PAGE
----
Amy Northrop '15: "SURF has given me a taste of what it's like to be a research
This summer, Randolph-Macon College student Amy Northrop ’15 is
spending most of her time in a lab. And that’s just fine with her.
Northrop, a biology major from Henrico, Virginia,
is participating in the Schapiro Undergraduate Research Fellowship (SURF)
program. SURF offers students the opportunity to conduct 10 weeks of full-time,
original research during the summer months, under the guidance of a faculty mentor.
Northrop’s research is titled “Evaluation of a Sperm G-Protein-Coupled Receptor
(GPR56) in C. porcellus Spermatogenic Cells.”
“I am attempting to characterize the development of a surface protein, GPR56, in
mammalian sperm using fertile male guinea pigs,” she explains. “Prior experiments
have shown the presence of GPR56 in guinea pig sperm, but its role in fertilization,
if any, is still unknown. The absence of GPR56 in mammalian sperm, if shown to play
a crucial role in fertilization, could explain one of the reasons for infertility.”
Northrop is working under the guidance of Biology Professor James Foster.
“Professor Foster presented this research idea to me, and I found it extremely interesting,”
she says. “There are numerous proteins in sperm, and I was really hopeful that exploring
this particular protein would lead to significant findings.” A typical day of research
includes experiments using common biomedical research techniques such as Gel Electrophoresis,
Western Analysis, and Immunofluorescence Microscopy. Northrop then records and analyzes
the results with Foster.
“Professor Foster’s mentorship is very important,” says Northrop. “He answers my
questions, teaches me research terms and procedures, and helps me develop strong
problem-solving skills. He has also opened my eyes to future possibilities such
as graduate school, doctoral programs and research careers. SURF has given me a
taste of what it’s like to be a research biologist. As a sophomore, I have taken
just two semesters of biology, but I feel far more prepared for the more difficult
courses that lie ahead after participating in this program.”
“Amy has learned a lot in a short time and has done a fantastic job, especially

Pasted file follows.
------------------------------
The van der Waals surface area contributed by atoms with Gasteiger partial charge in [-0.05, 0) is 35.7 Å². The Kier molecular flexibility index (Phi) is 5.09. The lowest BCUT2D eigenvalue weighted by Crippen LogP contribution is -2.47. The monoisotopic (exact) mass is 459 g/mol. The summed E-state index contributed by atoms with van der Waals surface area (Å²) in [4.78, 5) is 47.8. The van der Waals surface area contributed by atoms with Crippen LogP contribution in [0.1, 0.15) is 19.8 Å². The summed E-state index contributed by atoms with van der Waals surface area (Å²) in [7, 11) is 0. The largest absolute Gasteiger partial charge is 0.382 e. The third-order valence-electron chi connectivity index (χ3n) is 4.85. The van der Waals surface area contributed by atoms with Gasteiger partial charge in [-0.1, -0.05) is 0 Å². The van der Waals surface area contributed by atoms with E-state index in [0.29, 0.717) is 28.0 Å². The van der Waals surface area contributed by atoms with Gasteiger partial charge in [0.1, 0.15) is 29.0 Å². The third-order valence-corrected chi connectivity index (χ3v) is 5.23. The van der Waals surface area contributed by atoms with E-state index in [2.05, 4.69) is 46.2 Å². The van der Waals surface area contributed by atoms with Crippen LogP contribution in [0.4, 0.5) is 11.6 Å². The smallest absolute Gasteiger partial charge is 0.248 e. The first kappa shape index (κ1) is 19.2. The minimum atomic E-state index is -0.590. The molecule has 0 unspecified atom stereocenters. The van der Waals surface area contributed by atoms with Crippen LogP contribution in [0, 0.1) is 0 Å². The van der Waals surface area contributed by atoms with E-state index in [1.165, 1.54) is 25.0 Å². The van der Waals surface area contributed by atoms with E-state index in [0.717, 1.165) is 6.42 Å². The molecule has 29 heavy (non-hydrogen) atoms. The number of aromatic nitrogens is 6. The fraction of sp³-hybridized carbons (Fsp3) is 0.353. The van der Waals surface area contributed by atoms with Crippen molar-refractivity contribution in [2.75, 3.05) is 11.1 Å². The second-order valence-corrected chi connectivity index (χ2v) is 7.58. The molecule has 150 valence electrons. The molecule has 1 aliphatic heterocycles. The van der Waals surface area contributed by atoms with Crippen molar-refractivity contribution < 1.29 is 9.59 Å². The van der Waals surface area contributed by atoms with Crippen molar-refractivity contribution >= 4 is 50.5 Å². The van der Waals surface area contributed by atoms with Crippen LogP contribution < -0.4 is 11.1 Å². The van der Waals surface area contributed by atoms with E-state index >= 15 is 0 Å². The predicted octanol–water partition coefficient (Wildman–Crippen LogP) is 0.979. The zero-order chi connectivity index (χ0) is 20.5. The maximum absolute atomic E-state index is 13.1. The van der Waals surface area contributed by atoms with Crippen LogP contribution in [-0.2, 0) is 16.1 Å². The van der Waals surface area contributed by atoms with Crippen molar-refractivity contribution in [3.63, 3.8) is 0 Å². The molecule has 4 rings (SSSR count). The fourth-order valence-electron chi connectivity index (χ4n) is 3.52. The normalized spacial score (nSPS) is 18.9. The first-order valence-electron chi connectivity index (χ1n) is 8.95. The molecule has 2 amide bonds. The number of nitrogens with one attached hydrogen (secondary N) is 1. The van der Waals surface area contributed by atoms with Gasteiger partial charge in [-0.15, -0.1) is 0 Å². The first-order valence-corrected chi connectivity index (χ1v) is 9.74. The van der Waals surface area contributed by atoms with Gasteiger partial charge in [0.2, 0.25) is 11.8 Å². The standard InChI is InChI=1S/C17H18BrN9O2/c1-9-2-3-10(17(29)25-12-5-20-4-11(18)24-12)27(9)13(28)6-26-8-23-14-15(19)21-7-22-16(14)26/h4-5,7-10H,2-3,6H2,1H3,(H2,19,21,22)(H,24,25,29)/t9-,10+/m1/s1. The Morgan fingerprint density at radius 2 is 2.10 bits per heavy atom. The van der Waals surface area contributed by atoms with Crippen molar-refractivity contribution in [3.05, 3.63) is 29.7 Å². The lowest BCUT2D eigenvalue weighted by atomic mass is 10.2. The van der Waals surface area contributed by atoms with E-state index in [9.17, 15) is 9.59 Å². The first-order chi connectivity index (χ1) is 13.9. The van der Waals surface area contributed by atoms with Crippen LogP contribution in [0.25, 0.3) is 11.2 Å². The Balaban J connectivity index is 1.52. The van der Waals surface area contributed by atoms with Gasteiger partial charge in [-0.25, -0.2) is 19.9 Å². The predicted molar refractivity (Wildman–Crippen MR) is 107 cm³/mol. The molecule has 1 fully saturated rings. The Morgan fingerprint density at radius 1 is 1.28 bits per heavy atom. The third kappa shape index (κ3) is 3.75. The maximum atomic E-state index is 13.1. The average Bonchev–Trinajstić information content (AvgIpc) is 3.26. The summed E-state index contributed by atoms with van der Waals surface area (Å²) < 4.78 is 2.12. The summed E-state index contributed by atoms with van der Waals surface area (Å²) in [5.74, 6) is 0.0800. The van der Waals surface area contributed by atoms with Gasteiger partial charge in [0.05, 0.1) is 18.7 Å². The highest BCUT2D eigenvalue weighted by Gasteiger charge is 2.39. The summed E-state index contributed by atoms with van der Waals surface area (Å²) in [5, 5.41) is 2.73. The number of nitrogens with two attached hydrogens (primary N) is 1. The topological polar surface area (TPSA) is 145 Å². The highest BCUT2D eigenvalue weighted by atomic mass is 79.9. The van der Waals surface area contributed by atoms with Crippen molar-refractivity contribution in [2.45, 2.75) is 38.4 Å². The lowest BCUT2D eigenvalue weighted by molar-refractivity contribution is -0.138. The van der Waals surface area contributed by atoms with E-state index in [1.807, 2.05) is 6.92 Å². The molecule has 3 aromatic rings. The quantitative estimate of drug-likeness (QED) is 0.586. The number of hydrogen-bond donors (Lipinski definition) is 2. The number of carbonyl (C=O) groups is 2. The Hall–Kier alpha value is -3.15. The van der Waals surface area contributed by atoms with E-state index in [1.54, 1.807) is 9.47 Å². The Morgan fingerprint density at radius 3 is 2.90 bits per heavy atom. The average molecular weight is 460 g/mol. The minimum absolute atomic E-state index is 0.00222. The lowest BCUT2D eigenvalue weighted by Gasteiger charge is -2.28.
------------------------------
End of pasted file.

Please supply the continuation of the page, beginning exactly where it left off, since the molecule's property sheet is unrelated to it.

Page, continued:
considering that she started her research project only a few weeks after finishing
her freshman year,” says Foster. “As with any research project, things started slowly
but her hard work and persistence paid off, and her experiments produced interesting
results. It’s very exciting to see students react when they see and understand the
meaning of a dark band on a film or a bright fluorescent area on a cell. Amy now
understands the hard work it takes to do research but she has also experienced the
excitement of discovery and being the first to uncover interesting new information.
The next step is to present her work at a scientific conference.”
Northrop is an active member of
Kappa Alpha Theta. She is also the recipient of the William F. Goggin and
Robert Allen Thomas Scholarship, which was established
through a bequest of William F. Goggin and Robert Allen Thomas ’48 to support a
qualified and financially deserving student with a major in the humanities or sciences.
For Northrop, SURF is the beginning of a lifetime of discovery.
“After I graduate from R-MC, I plan to earn my Ph.D. and begin a research career
in the field of biology,” she says.
SURF was introduced in 1995 as an endowment to
support scholarly undergraduate research by students in all disciplines. Students
conduct 10 weeks of full-time, original research during the summer months, under
the guidance of a faculty mentor. The initial gift for the program was made by Benjamin
Schapiro ’64 and his wife Peggy.